Why should I do it? You should do it if you want to certify that you have passed a standardised test which measures Japanese language proficiency. The Japan Foundation have expanded the aims to inlcude measuring “the competence required to perform communicative tasks using language knowledge”. I don't think a paper based test will never come close to testing your communicative ability without a spoken section. Having said that though, it's always good to have something to aim for and if you need some reason to break open your text books this is as good as it will ever get.
What does it test? Test levels N5 (beginner) through to N3 (lower intermediate) are broken in to three sections; vocabulary, grammar/reading and listening. Test levels N2 (intermediate) and N1 (advanced) include vocabulary and reading/grammar in the first section, and lsitening in the second. Speaking and writing are not measured directly. Answers are machine scored multi-choice as in the current test. More details are provided in the New Japanese-Language Proficiency Test Guidebook - Executive Summary (pdf).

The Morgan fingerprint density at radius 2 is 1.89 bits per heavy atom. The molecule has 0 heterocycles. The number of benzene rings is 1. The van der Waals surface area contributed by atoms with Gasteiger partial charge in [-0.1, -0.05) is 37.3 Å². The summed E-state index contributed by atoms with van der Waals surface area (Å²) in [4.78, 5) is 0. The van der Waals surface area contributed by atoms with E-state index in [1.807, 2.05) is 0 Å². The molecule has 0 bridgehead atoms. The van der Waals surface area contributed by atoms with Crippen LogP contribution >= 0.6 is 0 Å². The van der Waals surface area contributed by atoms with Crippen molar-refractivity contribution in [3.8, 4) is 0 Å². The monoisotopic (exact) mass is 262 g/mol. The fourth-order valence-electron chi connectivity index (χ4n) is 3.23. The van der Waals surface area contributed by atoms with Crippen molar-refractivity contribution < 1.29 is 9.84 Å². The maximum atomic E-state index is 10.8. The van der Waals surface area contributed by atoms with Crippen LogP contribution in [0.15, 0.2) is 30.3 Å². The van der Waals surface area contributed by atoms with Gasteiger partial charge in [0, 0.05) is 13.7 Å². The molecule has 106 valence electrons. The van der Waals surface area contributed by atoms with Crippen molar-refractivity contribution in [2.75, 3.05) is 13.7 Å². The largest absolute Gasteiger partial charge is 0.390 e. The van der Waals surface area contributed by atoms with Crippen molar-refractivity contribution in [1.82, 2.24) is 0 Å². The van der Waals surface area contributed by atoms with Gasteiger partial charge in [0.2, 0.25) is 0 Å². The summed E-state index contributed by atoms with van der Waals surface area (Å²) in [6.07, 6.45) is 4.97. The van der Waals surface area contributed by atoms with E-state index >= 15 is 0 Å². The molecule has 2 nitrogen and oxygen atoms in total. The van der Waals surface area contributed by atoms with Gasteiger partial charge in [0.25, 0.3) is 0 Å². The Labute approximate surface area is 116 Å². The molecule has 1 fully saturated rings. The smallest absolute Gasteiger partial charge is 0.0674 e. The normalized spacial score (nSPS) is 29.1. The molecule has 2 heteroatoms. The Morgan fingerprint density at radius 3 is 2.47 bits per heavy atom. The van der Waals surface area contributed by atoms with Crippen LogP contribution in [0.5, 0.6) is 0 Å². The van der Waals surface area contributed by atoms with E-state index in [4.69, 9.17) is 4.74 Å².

When is it held? In 2009 the JLPT was held on the first Sunday in July, but the level 1 and level 2 tests were held only in Japan, South Korea, China and Taiwan. The first Sunday in December is known to most who have taken the test as a day of dread all over the world. If you plan on taking the test this year, nothing less than your full comittment from day one is needed to pass at the level appropriate to your perceived ability now. There is a handy table in the executive summary (pdf) of linguistic competencies required to pass each level.